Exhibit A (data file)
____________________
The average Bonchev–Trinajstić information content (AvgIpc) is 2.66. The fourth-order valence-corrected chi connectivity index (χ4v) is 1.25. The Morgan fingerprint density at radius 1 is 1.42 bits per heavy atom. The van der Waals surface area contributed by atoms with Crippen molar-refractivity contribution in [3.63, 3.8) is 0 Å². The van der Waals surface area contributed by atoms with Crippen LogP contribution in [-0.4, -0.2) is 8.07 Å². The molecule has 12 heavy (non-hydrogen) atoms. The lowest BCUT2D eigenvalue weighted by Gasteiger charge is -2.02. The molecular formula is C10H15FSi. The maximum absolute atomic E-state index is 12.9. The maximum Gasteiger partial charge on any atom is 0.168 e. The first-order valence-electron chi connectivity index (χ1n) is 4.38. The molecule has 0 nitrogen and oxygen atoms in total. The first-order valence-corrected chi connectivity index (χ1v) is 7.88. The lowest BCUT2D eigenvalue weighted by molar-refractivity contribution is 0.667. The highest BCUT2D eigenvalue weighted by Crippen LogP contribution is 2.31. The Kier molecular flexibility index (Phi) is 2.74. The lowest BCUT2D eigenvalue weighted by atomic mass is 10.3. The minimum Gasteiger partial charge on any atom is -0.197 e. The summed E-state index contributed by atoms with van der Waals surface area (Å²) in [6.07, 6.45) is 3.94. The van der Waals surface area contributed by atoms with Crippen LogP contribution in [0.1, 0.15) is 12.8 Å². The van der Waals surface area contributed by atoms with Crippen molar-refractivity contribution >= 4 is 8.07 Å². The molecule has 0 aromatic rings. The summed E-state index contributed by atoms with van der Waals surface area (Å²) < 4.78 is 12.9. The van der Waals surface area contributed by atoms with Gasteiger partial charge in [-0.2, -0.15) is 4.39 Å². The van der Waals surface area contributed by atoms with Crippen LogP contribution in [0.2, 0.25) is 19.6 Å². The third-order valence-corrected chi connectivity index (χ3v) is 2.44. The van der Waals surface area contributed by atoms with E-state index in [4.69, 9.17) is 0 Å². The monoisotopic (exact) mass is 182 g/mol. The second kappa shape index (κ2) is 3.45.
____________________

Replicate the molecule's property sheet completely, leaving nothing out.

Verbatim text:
The average Bonchev–Trinajstić information content (AvgIpc) is 2.66. The fourth-order valence-corrected chi connectivity index (χ4v) is 1.25. The Morgan fingerprint density at radius 1 is 1.42 bits per heavy atom. The van der Waals surface area contributed by atoms with Crippen molar-refractivity contribution in [3.63, 3.8) is 0 Å². The van der Waals surface area contributed by atoms with Crippen LogP contribution in [-0.4, -0.2) is 8.07 Å². The molecule has 12 heavy (non-hydrogen) atoms. The lowest BCUT2D eigenvalue weighted by Gasteiger charge is -2.02. The molecular formula is C10H15FSi. The maximum absolute atomic E-state index is 12.9. The maximum Gasteiger partial charge on any atom is 0.168 e. The first-order valence-electron chi connectivity index (χ1n) is 4.38. The molecule has 0 nitrogen and oxygen atoms in total. The first-order valence-corrected chi connectivity index (χ1v) is 7.88. The lowest BCUT2D eigenvalue weighted by molar-refractivity contribution is 0.667. The highest BCUT2D eigenvalue weighted by Crippen LogP contribution is 2.31. The Kier molecular flexibility index (Phi) is 2.74. The lowest BCUT2D eigenvalue weighted by atomic mass is 10.3. The minimum Gasteiger partial charge on any atom is -0.197 e. The summed E-state index contributed by atoms with van der Waals surface area (Å²) in [6.07, 6.45) is 3.94. The van der Waals surface area contributed by atoms with Crippen LogP contribution in [0.1, 0.15) is 12.8 Å². The van der Waals surface area contributed by atoms with Crippen molar-refractivity contribution >= 4 is 8.07 Å². The molecule has 0 aromatic rings. The summed E-state index contributed by atoms with van der Waals surface area (Å²) < 4.78 is 12.9. The van der Waals surface area contributed by atoms with Gasteiger partial charge in [-0.2, -0.15) is 4.39 Å². The van der Waals surface area contributed by atoms with Crippen LogP contribution in [0.2, 0.25) is 19.6 Å². The third-order valence-corrected chi connectivity index (χ3v) is 2.44. The van der Waals surface area contributed by atoms with E-state index in [4.69, 9.17) is 0 Å². The monoisotopic (exact) mass is 182 g/mol. The second kappa shape index (κ2) is 3.45.